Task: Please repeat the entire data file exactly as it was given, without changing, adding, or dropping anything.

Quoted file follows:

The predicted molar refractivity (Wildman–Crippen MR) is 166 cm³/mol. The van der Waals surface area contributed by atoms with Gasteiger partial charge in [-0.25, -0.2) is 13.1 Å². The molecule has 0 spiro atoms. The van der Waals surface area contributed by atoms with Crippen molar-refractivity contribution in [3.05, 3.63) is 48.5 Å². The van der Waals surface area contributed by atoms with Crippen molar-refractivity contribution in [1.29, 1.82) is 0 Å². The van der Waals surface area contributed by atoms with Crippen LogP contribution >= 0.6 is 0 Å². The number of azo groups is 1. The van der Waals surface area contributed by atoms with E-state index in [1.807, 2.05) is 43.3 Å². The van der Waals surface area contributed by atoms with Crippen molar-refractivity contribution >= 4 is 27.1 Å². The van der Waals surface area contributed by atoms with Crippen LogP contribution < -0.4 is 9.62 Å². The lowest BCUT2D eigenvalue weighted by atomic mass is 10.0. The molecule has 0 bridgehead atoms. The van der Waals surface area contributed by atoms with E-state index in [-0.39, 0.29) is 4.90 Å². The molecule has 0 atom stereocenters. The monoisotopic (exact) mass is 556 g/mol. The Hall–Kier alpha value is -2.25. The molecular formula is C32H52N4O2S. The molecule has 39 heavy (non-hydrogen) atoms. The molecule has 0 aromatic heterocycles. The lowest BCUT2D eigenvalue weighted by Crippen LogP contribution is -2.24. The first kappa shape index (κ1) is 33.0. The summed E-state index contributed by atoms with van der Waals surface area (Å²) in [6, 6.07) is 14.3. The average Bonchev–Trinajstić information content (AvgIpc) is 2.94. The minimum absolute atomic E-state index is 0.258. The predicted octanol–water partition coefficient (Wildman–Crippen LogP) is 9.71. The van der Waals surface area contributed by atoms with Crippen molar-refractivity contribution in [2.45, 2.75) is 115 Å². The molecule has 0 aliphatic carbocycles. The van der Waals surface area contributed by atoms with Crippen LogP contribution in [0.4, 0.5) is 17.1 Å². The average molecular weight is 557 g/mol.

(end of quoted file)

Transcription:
The predicted molar refractivity (Wildman–Crippen MR) is 166 cm³/mol. The van der Waals surface area contributed by atoms with Gasteiger partial charge in [-0.25, -0.2) is 13.1 Å². The molecule has 0 spiro atoms. The van der Waals surface area contributed by atoms with Crippen molar-refractivity contribution in [3.05, 3.63) is 48.5 Å². The van der Waals surface area contributed by atoms with Crippen molar-refractivity contribution in [1.29, 1.82) is 0 Å². The van der Waals surface area contributed by atoms with Crippen LogP contribution >= 0.6 is 0 Å². The number of azo groups is 1. The van der Waals surface area contributed by atoms with E-state index in [1.807, 2.05) is 43.3 Å². The van der Waals surface area contributed by atoms with Crippen molar-refractivity contribution >= 4 is 27.1 Å². The van der Waals surface area contributed by atoms with Crippen LogP contribution < -0.4 is 9.62 Å². The lowest BCUT2D eigenvalue weighted by atomic mass is 10.0. The molecule has 0 bridgehead atoms. The van der Waals surface area contributed by atoms with E-state index in [-0.39, 0.29) is 4.90 Å². The molecule has 0 atom stereocenters. The monoisotopic (exact) mass is 556 g/mol. The Hall–Kier alpha value is -2.25. The molecular formula is C32H52N4O2S. The molecule has 39 heavy (non-hydrogen) atoms. The molecule has 0 aromatic heterocycles. The lowest BCUT2D eigenvalue weighted by Crippen LogP contribution is -2.24. The first kappa shape index (κ1) is 33.0. The summed E-state index contributed by atoms with van der Waals surface area (Å²) in [6, 6.07) is 14.3. The average Bonchev–Trinajstić information content (AvgIpc) is 2.94. The minimum absolute atomic E-state index is 0.258. The predicted octanol–water partition coefficient (Wildman–Crippen LogP) is 9.71. The van der Waals surface area contributed by atoms with Crippen molar-refractivity contribution in [2.45, 2.75) is 115 Å². The molecule has 0 aliphatic carbocycles. The van der Waals surface area contributed by atoms with Crippen LogP contribution in [0.4, 0.5) is 17.1 Å². The average molecular weight is 557 g/mol.